Yet that is the capital gains tax rate under entrepreneurs’ relief. It was greatly criticised in the national press a couple of years ago for being less than the cleaner’s tax rate but even so it has survived the media onslaught and continues to this very day.
Entrepreneurs’ Relief Increased
In fact, the June 2010 Budget extended it to cover a much larger amount of capital gains. They increased the limit to £5 million with effect from 23 June 2010. This is, therefore, a relief well worth preserving if you have the chance to benefit from it but you must plan ahead well before a sale to ensure that you do not lose out. Some important points to watch are mentioned below.
What and Who Does it Apply To?
Entrepreneurs’ relief can apply to the sale of an unincorporated business but in the context of this article I am considering the disposal of shares in a trading company. It applies to those who have 5% or more of the ordinary share capital and voting rights in the company and are employees of it. Employees include directors, non-executive directors, a company secretary, and part-time staff.
Anyone hoping to benefit from entrepreneurs’ relief on a sale of shares in a company therefore needs to ensure that they have some form of employment with the company.
The relief can also apply to an asset, commonly a property, which is privately owned but is used by the company. But once again you must be careful. If the company pays full rent for the use of the asset, all relief will be lost in respect of that asset when the time comes to sell – it will be an investment asset and therefore outside the scope of entrepreneurs’ relief.
What If I Want to Sell?
Long before the time comes to sell the company, you need to be sure that it does not have any significant level of investment assets. HMRC regards a 20% level as significant based on a number of different tests. However, those with family companies do need to take advice at an early stage in order not to fall foul of the 20% test.
All sorts of deals are struck on the sale of shares in a trading company. There might be an immediate outright cash payment; that presents no particular difficulty for entrepreneurs’ relief. Very often, however, the purchaser will offer its own shares or loan notes together with a lower cash payment.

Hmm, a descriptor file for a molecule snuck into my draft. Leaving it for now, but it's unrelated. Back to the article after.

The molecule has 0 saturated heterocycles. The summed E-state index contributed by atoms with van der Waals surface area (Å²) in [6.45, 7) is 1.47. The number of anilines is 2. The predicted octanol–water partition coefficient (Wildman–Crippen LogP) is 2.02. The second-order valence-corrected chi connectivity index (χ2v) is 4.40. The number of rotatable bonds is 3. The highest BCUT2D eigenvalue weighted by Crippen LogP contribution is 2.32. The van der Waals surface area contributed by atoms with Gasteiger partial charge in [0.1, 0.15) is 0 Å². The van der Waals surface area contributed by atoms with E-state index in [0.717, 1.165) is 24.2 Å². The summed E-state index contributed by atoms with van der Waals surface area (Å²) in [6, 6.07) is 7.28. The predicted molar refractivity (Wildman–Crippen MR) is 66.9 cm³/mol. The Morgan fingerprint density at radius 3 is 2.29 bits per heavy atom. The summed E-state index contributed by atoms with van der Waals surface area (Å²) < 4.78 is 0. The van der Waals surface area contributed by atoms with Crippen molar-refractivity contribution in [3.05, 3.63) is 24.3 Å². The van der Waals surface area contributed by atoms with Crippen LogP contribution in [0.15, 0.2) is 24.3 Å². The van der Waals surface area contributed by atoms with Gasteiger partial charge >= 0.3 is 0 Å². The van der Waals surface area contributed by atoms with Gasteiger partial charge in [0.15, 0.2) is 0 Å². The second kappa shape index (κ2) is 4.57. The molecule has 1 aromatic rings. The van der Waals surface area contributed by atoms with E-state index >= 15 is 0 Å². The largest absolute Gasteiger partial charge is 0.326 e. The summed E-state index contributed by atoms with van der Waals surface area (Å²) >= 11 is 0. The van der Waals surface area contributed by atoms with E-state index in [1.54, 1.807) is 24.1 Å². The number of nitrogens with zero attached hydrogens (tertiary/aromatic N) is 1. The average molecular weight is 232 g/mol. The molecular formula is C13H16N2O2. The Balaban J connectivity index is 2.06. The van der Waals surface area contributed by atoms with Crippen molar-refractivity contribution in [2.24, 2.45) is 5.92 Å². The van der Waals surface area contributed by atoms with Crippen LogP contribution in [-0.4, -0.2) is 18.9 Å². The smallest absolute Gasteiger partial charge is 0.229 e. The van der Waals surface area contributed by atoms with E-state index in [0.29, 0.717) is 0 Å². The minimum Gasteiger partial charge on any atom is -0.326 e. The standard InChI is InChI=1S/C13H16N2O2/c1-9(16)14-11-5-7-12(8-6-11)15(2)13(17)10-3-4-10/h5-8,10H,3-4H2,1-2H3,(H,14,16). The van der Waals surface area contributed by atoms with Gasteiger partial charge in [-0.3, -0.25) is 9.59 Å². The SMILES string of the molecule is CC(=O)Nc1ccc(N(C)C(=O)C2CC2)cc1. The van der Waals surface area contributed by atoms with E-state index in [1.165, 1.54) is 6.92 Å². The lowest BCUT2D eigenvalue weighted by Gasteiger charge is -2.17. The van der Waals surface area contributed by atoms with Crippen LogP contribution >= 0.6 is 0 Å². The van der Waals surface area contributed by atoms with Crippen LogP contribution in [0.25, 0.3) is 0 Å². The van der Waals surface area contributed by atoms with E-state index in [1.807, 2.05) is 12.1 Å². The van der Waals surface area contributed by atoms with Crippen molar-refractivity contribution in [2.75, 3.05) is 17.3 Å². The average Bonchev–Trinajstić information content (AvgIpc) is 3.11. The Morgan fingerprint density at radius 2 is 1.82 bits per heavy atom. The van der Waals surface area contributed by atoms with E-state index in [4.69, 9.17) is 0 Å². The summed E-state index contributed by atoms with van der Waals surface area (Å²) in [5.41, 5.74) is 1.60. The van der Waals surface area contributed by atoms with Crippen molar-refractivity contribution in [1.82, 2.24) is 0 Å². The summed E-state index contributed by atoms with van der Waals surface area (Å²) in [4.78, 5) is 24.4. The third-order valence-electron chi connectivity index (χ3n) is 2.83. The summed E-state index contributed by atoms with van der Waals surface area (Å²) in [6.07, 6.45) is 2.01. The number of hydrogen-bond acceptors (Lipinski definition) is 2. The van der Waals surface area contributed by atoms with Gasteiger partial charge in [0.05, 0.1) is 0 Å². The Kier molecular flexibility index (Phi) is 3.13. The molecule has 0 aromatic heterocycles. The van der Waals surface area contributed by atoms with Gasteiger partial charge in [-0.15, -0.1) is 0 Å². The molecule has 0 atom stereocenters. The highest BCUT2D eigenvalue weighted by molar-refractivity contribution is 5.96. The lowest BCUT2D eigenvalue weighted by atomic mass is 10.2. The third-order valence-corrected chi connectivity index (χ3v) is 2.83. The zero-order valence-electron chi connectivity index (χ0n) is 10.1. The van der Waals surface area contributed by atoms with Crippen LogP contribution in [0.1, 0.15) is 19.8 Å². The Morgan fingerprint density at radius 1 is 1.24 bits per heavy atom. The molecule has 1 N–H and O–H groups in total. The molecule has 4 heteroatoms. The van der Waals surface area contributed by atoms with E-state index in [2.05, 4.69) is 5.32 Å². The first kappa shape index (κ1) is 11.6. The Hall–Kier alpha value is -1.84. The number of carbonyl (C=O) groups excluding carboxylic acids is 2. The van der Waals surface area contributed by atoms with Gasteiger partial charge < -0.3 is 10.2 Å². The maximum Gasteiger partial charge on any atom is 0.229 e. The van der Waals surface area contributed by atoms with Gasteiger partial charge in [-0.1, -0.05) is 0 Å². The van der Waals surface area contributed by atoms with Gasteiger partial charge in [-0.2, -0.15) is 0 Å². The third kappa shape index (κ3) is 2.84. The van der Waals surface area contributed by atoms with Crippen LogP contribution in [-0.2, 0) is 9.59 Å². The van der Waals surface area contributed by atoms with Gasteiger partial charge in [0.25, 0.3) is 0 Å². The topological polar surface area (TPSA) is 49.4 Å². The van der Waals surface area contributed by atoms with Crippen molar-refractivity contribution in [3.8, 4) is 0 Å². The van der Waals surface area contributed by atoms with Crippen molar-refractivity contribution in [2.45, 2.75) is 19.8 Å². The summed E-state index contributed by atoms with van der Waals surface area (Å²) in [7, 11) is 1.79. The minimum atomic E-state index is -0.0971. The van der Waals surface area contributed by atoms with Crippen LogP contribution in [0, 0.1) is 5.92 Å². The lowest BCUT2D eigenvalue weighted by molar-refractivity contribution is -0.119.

Usually when shares or loan notes are issued in exchange for the shares of another company, no capital gain arises at that stage but the old base cost of original shares is carried forward as the acquisition cost of the shares or loan notes received. The only exception to this rule is where the new loan notes are ‘qualifying corporate bonds’; with these the gain is realised on the exchange of the original shares, but the tax is not actually payable until the bonds are disposed of.
Following the June 2010 Budget, whenever shares are sold wholly or partly in exchange for shares in the purchaser or any kind of loan notes in the purchaser, including qualifying corporate bonds, an election should be made at that stage to pay the 10% entrepreneurs’ relief rate on the gain on the shares being sold. If this election is not made, entrepreneurs’ relief may be lost for the future when the shares or loan notes received in exchange are eventually disposed of. Relief on the securities received would all depend upon whether the conditions for entrepreneurs’ relief are satisfied on the eventual disposal of those shares or loan notes. Will you have 5% of the ordinary shares in the new company plus an employment with it?
There are many complications in this area and I have only given a brief outline of them here. In most cases, the best thing to do is to make sure that the purchaser offers some cash payment so that you can pay the 10% tax rate at the time of the takeover and not worry about whether it will be irretrievably lost after the takeover has gone through.
By Malcolm Gunn